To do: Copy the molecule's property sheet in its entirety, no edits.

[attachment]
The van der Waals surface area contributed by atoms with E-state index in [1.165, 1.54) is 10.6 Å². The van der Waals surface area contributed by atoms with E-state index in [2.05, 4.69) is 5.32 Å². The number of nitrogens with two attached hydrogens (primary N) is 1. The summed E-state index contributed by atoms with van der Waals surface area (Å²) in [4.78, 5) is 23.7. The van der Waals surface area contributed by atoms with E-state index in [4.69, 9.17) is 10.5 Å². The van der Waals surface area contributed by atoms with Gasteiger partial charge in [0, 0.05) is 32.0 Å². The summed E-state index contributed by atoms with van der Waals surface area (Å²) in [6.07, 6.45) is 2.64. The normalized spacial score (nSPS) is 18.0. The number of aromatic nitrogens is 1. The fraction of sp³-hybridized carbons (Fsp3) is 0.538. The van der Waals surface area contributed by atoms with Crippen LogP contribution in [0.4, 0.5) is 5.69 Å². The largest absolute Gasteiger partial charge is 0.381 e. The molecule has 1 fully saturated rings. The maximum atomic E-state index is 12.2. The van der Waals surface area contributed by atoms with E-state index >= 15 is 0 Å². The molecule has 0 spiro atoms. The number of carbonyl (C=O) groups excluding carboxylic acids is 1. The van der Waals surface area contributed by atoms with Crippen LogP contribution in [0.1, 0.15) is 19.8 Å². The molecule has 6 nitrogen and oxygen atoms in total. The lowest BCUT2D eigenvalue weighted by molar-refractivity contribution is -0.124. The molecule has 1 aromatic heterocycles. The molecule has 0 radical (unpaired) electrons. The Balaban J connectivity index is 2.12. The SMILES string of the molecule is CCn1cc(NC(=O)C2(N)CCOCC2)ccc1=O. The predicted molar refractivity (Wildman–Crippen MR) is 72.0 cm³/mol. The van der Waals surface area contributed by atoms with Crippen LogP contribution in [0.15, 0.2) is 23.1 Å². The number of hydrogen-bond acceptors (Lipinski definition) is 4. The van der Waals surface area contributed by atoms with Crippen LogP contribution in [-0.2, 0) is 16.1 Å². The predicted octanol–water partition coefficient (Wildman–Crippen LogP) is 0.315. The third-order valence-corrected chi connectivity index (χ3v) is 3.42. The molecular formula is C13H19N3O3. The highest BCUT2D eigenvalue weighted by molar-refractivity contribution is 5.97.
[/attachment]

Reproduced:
The van der Waals surface area contributed by atoms with E-state index in [1.165, 1.54) is 10.6 Å². The van der Waals surface area contributed by atoms with E-state index in [2.05, 4.69) is 5.32 Å². The number of nitrogens with two attached hydrogens (primary N) is 1. The summed E-state index contributed by atoms with van der Waals surface area (Å²) in [4.78, 5) is 23.7. The van der Waals surface area contributed by atoms with E-state index in [4.69, 9.17) is 10.5 Å². The van der Waals surface area contributed by atoms with Gasteiger partial charge in [0, 0.05) is 32.0 Å². The summed E-state index contributed by atoms with van der Waals surface area (Å²) in [6.07, 6.45) is 2.64. The normalized spacial score (nSPS) is 18.0. The number of aromatic nitrogens is 1. The fraction of sp³-hybridized carbons (Fsp3) is 0.538. The van der Waals surface area contributed by atoms with Crippen LogP contribution in [0.4, 0.5) is 5.69 Å². The largest absolute Gasteiger partial charge is 0.381 e. The molecule has 1 fully saturated rings. The maximum atomic E-state index is 12.2. The van der Waals surface area contributed by atoms with E-state index >= 15 is 0 Å². The molecule has 0 spiro atoms. The number of carbonyl (C=O) groups excluding carboxylic acids is 1. The van der Waals surface area contributed by atoms with Crippen LogP contribution in [0.1, 0.15) is 19.8 Å². The molecule has 6 nitrogen and oxygen atoms in total. The lowest BCUT2D eigenvalue weighted by molar-refractivity contribution is -0.124. The molecule has 1 aromatic heterocycles. The molecule has 0 radical (unpaired) electrons. The Balaban J connectivity index is 2.12. The SMILES string of the molecule is CCn1cc(NC(=O)C2(N)CCOCC2)ccc1=O. The predicted molar refractivity (Wildman–Crippen MR) is 72.0 cm³/mol. The van der Waals surface area contributed by atoms with Crippen LogP contribution in [0.15, 0.2) is 23.1 Å². The number of hydrogen-bond acceptors (Lipinski definition) is 4. The van der Waals surface area contributed by atoms with Crippen LogP contribution in [-0.2, 0) is 16.1 Å². The predicted octanol–water partition coefficient (Wildman–Crippen LogP) is 0.315. The third-order valence-corrected chi connectivity index (χ3v) is 3.42. The molecular formula is C13H19N3O3. The highest BCUT2D eigenvalue weighted by molar-refractivity contribution is 5.97.